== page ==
Most coffee shops at the Uni use bio cups, but if you bring your own mug you can even get a discount!

And also, who needs a straw? Go traditional by sipping directly from the cup. It’s all about reducing the amount of unnecessary plastics in your life. Like rather than using disposable cutlery every day, why not pack your own?

  1. Get rid of bottled water

If you ask me, whoever invented the concept of bottled water is one of the craftiest people to walk the Earth. Charging people for something they can get out of the tap for free? Genius!

Save yourself money and the planet by re-using your water bottle. There are water refill stations scattered all across the University of Newcastle campuses, such as the one outside The Great Hall.

If room temperate water isn’t really your thing, you can also find instant cold/hot water at any of the survival stations as well.

  1. Recycle

If you are going to use disposable cups, then make sure to always recycle wherever possible.

When you recycle those used materials are made into new products, which is reducing the need to consume natural recourses. Yes that’s right, something does actually happen after you separate your paper from plastic. But wait there’s more, you also saved energy that would have been used to harvest those raw materials.

Knowing what you can and can’t recycle can sometimes be confusing. For example, if things are overly contaminated (e.g. a pizza box), they can’t always be recycled. But the thing to remember when it comes to coffee cups – the lid goes in the recycling; the cup goes in the bin. Simple.

If you’re looking for some financial incentive to recycle, the state-wide Return and Earn Container Deposit Scheme gives 10c back for each approved container. Now take a moment to think about how many cups, cans and bottles you drink from each week. At 10c a pop it only takes 10 containers to equal one mighty dollar. The closest return and earn point to Callaghan campus is only at Jesmond, that’s an 8-minute drive so why not take the detour on your way to class? There’s also one located at Mayfield. If you’re not in this area don’t fret – there are 500 collection points across NSW.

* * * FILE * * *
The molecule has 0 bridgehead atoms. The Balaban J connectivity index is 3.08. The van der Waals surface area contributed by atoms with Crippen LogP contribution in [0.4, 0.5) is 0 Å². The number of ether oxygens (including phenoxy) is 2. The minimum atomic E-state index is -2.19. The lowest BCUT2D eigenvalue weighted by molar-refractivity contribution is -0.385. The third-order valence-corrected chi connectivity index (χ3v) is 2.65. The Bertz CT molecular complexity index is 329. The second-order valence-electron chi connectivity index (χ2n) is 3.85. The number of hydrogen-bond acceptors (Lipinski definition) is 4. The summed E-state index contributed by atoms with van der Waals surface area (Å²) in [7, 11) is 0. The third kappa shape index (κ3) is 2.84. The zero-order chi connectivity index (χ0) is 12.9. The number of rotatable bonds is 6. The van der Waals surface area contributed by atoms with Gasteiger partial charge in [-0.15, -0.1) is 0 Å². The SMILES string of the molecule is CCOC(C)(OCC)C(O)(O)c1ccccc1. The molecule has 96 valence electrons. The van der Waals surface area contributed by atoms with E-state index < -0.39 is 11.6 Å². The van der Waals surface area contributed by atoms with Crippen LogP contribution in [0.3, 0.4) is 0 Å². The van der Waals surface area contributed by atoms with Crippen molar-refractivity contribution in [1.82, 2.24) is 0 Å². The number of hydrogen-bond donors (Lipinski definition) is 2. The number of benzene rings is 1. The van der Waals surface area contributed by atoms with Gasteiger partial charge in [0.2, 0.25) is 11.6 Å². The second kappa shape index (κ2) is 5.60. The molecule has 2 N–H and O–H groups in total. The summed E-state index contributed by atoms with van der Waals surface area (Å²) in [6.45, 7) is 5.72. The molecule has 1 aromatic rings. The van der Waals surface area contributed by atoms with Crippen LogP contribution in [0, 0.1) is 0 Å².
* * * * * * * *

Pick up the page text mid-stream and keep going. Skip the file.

1. Drive less

We’ve reached a point where we know how bad driving is for the environment. It’s not just some theory, it’s a fact. We continue to pollute our environment with greenhouse gas emissions, and then wonder why we have days reaching 34° in mid-April.

So why do we continue to do it?

Driving may seem like the most convenient option, but it’s definitely not the greenest. Not only will active travel be a massive boost for your physical health, the planet will thank you for it.

The Uni’s Newcastle City Precinct has storage for 215 bikes, as well as showers and lockers so you always rock up to class feeling fresh. There are also two bike hubs located at Callaghan campus.

If you live locally to campus, why not consider walking? Personally, I think there’s nothing more relaxing than a nice walk (and you avoid the stress of finding park).